The final prong of this test is whether the defendants knew that the acts were committed in a pattern of racketeering, Schiffels, 978 F.2d at 352, with "awareness of the nature and scope of the enterprise and intended to participate in it." United States v. Muskovsky, 863 F.2d 1319, 1324 (7th Cir. 1988), cert. denied, 489 U.S. 1067, 109 S. Ct. 1345, 103 L. Ed. 2d 813 (1989). Plaintiffs have met their burden here as well. PLAN's essential purpose, viewed in a light most favorable to Plaintiffs, was to engage in a pattern of racketeering activity (such as blockades and theft) that was designed to inflict, and has inflicted, injury on the business and property of plaintiff clinics who provide such services. (Complaint PP 1, 41). Clearly, Scheidler and Terry, who sit on PLAN's leadership council, have sufficient understanding of PLAN's workings to know the scope of the enterprise. This knowledge may also be imparted to PLAL, who in June of 1984, is alleged to have participated in the formulation of a six-month "plan of national activities." (Complaint P 37). Scholberg's awareness, viewed in light favorable to the Plaintiffs, may be inferred from his participation in PLAN's mini-conference on December 14, 1986, in which it was specifically agreed that one of their goals was to close down clinics that perform abortion. (Complaint PP 53-54). OR's and Project Life's awareness, viewed in light most favorable to Plaintiffs, may be inferred from its "participation" in PLAN's annual conferences in which PLAN declared that it would try to stop abortions at clinics "by any and all means available. No abortion clinic will be spared," and where blockades were endorsed as necessary to take business away from the clinics. (Complaint P 55, 58). Murphy's awareness of the scope of the enterprise may be inferred from his "participation" in PLAN conferences, including being a featured speaker. (Complaint P 58). The court reminds the plaintiffs that it cannot conclude that simply attending one PLAN meeting would necessarily show that the defendant understood the scope of the enterprise.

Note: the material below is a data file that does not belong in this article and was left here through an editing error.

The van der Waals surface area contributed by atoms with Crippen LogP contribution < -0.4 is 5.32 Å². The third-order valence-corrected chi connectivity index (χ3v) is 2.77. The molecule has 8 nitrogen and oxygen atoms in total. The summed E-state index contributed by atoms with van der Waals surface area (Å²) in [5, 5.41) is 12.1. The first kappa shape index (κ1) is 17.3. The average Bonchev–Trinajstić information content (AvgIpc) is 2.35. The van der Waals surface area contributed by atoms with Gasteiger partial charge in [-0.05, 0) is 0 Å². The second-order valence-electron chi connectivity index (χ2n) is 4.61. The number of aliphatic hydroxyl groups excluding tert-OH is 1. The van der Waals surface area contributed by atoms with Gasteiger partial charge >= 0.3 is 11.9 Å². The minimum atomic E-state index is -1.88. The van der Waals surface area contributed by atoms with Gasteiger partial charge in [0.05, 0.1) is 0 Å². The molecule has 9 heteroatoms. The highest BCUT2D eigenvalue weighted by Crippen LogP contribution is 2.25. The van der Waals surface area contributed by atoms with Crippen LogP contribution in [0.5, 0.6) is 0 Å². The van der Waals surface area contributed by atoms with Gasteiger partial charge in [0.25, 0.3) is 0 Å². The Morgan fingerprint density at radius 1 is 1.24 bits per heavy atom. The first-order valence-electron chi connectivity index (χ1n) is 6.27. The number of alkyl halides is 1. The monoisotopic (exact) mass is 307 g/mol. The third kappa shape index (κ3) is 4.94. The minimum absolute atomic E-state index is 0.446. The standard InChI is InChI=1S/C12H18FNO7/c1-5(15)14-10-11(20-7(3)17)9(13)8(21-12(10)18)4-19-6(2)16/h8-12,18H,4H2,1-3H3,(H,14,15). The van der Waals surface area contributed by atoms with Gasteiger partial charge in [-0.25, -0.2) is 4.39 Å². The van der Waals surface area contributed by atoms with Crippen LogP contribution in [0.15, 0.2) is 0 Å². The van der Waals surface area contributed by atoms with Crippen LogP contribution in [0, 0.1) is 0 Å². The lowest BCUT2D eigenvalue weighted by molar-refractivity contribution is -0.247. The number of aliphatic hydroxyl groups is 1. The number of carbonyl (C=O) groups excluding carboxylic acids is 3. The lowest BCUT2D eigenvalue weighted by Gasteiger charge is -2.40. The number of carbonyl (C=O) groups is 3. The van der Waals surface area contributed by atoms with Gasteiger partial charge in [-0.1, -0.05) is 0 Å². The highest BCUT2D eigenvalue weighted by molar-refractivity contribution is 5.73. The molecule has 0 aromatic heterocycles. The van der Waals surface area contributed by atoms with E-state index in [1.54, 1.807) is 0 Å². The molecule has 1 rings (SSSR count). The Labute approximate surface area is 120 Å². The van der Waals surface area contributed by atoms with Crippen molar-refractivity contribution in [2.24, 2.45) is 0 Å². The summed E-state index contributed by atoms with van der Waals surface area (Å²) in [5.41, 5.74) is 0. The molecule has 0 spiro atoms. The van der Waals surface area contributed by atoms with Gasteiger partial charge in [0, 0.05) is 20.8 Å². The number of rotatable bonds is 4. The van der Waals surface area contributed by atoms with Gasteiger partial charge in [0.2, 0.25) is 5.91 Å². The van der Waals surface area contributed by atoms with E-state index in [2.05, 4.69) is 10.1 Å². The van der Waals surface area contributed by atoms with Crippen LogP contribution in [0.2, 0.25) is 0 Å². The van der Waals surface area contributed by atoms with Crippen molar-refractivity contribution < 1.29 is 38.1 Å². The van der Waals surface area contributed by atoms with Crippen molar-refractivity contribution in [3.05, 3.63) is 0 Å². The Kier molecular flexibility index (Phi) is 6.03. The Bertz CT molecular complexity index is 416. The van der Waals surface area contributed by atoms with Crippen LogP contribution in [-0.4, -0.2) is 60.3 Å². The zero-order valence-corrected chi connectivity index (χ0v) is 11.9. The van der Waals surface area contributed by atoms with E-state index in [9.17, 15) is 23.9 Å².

Migliorino's awareness of the scope of the enterprise is tenuous. Migliorino allegedly participated in one PLAN conference on August 25-27, 1988, in which the overall goal of shutting abortion clinics down was discussed, and she was a speaker. (Compl. P 17). The substantive allegations against Migliorino involve one cluster of conduct surrounding the theft of fetal remains from Vital-Med, and one cluster involving interference with Summit's future landlord. (Complaint PP 67-75, 80-81). The court concludes that these actions, taken together in a light most favorable to Plaintiffs, could show that Migliorino participated in and was aware of the scope of the enterprise, and she will not be dismissed now. It is possible that the Plaintiffs could prove some set of facts which would entitle them to relief against Migliorino under § 1962(d).